Monday, April 02, 2007

How NICHD Researchers Think About Dads

There has been a good deal of discussion out there on the latest data dump from the NICHD Study of Early Child Care and Youth Development (which the government modestly calls "the largest, longest running, and most comprehensive study of child care in the United States"). It has been well-documented that the study defines child-care as including fathercare, which is -- for a number of reasons -- asinine.

So I was excited last week when I hear via the Wall Street Journal that this edition of the study included dads. But the press release seemed to contradict that. I was forced to actually pull the text of the study. And here is the scoop, as best I can tell ...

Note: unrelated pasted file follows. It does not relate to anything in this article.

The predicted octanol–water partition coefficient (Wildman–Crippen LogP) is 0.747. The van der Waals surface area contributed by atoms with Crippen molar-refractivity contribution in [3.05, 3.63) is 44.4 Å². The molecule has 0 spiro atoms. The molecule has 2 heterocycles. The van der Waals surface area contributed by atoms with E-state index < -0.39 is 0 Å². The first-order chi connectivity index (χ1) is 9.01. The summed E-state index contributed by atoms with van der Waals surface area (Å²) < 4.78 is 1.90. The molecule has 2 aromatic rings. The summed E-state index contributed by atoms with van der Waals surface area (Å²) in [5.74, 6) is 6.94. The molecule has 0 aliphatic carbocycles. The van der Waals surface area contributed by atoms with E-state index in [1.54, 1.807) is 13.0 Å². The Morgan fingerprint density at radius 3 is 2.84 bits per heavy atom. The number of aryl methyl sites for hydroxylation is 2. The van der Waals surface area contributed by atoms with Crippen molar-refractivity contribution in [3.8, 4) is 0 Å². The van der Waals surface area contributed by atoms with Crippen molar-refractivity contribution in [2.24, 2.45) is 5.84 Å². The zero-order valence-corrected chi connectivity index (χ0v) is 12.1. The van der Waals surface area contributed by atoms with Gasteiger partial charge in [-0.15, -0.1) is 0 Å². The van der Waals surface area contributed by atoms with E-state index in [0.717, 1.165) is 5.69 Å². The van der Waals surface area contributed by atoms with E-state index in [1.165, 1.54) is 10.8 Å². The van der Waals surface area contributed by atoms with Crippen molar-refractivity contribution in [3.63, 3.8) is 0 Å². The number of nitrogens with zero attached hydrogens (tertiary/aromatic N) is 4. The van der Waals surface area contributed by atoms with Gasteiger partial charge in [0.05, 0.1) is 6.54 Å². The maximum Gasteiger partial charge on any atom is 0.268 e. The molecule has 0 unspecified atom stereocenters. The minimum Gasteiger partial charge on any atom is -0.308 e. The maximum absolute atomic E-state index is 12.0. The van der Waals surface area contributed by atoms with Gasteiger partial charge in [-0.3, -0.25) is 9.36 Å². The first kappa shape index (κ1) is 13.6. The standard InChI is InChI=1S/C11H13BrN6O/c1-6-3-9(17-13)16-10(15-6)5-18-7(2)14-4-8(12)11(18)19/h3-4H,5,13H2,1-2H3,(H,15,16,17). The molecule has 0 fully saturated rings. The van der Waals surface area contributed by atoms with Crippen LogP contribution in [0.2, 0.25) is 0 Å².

... the primary analysis of the study data lumps dads in as childcare. Those are the "rules" of the study, dumb though they might be. But in 2004, some guy named Marinus van IJzendoorn analyzed all the data and found that -- to the extent to which there are problems with childcare -- it's problems with nonrelative care. So the SECCYD researchers figured they'd run the numbers that way, too, to make confirm that care by dads (and grandma/grandpa/etc.) is somehow different than day care. That "secondary analysis" that separates "relative care" from "nonrelative care" is progress, I suppose.

Though I don't want to get caught in the trap of using the data to demonize certain choices, you can all rest assured that care by relatives (even dads!) isn't linked to screwed-up kids. Of course, no care choices are really linked to screwed up kids, but that doesn't make for very good headlines, does it?


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